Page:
The past few weeks have been fraught on a number of fronts. Two of our most important industries: banking and auto making are decidedly sick. Unemployment is rising. Housing is still in the tank. Stores are having a hard time attracting customers. And the airwaves, news media, and blogosphere are all ablaze with experts, faux experts, and wannabes tossing around every pet theory under the sun. Amidst all this we have a new administration trying to avoid compounding the errors of its predecessors, and yet still trying to plug the holes its sees as the most dangerous. Its motto is that of medicine: “First do no harm.”
One of the reasons I find all this so compelling, some might say exhilarating, is that we find ourselves at a crucial moment in time. The policy steps we take and the solutions we use to fix our evident problems will define, most likely, the next two or three decades. For those of us who have a perspective on what that definition ought to be, now is the time to speak up. Having a voice on such formative and critical matters is both a privilege and a responsibility. One of America’s most cherished concepts of itself is exactly that: the ability to have a say is democratically available. The words: ‘We the People’ have concrete meaning and confer a responsibility on all of us to be involved. That’s why I run this blog. And I am sure that’s why all the others speak up too.
But, as Winston Churchill famously argued, democracy is awfully messy. So the noise can be raucous. And the debate heated. Human relations are, after all, human. That means they are imprecise, prone to excess, and riddled through with error. The only thing we all can ever know is that we were most likely mistaken just when we were most certain.
In fact I find certainty, or the notion that one can ‘know’ something with certitude to be a sure indicator of falsehood.
My first exposure to this rejection of certainty came a long time ago when I was studying philosophy. I am naturally skeptical with a deep rooted non-conformist streak that I attribute to my upbringing in Eastern England, which, long ago, was the center of rebellion against both the monarchy and the established church. Many of the original ‘pilgrims’ so celebrated here in America came from the towns and villages around where I grew up, and I have always felt a deep connection with the New England form of the American story. So when my education threw me up against Plato I naturally recoiled in horror.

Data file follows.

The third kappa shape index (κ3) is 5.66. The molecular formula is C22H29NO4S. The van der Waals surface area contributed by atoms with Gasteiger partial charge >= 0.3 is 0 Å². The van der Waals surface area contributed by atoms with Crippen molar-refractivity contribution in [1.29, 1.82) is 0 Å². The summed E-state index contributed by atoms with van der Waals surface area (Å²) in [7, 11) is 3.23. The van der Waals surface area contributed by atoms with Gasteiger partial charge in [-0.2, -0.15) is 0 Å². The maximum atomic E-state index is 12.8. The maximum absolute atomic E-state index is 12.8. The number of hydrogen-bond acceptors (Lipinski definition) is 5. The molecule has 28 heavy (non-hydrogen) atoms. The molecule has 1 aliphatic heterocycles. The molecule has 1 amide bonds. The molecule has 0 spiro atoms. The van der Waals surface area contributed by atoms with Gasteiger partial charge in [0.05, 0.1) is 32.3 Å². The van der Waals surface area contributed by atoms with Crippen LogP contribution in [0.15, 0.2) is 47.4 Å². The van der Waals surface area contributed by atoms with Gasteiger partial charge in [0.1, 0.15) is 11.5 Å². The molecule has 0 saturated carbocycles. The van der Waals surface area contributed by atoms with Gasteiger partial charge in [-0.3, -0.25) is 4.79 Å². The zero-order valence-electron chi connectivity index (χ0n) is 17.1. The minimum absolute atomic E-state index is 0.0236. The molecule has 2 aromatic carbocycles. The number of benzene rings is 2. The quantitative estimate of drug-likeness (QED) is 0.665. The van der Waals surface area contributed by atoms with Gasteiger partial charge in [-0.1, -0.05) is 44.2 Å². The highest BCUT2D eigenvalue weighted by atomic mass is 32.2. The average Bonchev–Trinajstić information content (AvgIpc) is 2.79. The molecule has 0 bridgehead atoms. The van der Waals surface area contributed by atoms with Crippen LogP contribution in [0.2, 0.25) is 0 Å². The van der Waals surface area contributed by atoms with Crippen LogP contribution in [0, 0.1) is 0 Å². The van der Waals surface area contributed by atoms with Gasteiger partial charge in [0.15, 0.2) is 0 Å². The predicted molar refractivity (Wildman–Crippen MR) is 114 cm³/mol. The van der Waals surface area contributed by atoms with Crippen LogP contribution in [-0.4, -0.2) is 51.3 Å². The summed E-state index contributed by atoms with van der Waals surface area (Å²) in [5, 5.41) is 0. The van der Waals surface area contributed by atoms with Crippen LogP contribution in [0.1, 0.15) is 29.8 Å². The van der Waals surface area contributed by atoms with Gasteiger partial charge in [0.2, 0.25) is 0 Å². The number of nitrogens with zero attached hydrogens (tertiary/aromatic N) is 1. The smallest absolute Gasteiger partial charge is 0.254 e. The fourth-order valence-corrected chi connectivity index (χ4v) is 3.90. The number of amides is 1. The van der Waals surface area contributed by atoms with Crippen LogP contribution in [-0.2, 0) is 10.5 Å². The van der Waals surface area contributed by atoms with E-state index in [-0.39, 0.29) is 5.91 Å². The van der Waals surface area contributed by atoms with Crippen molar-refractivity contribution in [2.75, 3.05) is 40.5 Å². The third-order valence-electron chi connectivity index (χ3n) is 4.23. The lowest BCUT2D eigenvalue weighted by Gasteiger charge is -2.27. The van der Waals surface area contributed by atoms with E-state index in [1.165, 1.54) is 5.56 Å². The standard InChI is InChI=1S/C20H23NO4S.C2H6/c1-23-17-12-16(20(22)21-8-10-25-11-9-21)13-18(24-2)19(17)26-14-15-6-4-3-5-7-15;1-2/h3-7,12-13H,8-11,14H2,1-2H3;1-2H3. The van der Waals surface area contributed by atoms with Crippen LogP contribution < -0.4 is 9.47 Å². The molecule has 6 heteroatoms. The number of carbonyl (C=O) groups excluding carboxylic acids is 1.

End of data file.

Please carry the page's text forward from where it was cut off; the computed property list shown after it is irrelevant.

He was wrong and I knew it. But he was Plato and I was me. So I tried to understand what I was missing.
Nothing as it turns out.
My savior was Karl Popper who was an emeritus member of the college I attended, and whose attack on Plato, Hegel and Marx – “The Open Society and Its Enemies” – allowed me to breath more easily. He led me to others including Machiavelli, Vico, Hume, and Darwin, and eventually guided me towards an acceptance of the futility or the arrogance inherent in the statement ‘I know’.
I don’t. Nor does anyone else. That should engender humility and openness in our enquiries and it should also allow us to embrace the foibles of our species, which is, after all, something of a parvenu on the world stage. One of the great triumphs of the recent past is that we realize that we know so little and that all we know can be overturned in the future. Indeed we should seek to overturn it ourselves, because it is the relentless questioning of what we currently accept as ‘truth’ that allows us to press forward and learn more.
Alongside Popper I sit Kant who seems to have spent his entire life trying to impose rigor on the fabric of morality even though he, in a moment of clarity, saw that ‘Out of the crooked timber of humanity, nothing straight was ever made’. So why did he bother? Because of his restless need to attempt to establish an ideal? I think it was more that he desperately wanted humanity not to be hewn from ‘crooked timber’, or rather he saw better than the rest of us that our ‘crookedness’ needed constraint. Hence his ‘categorical imperative.’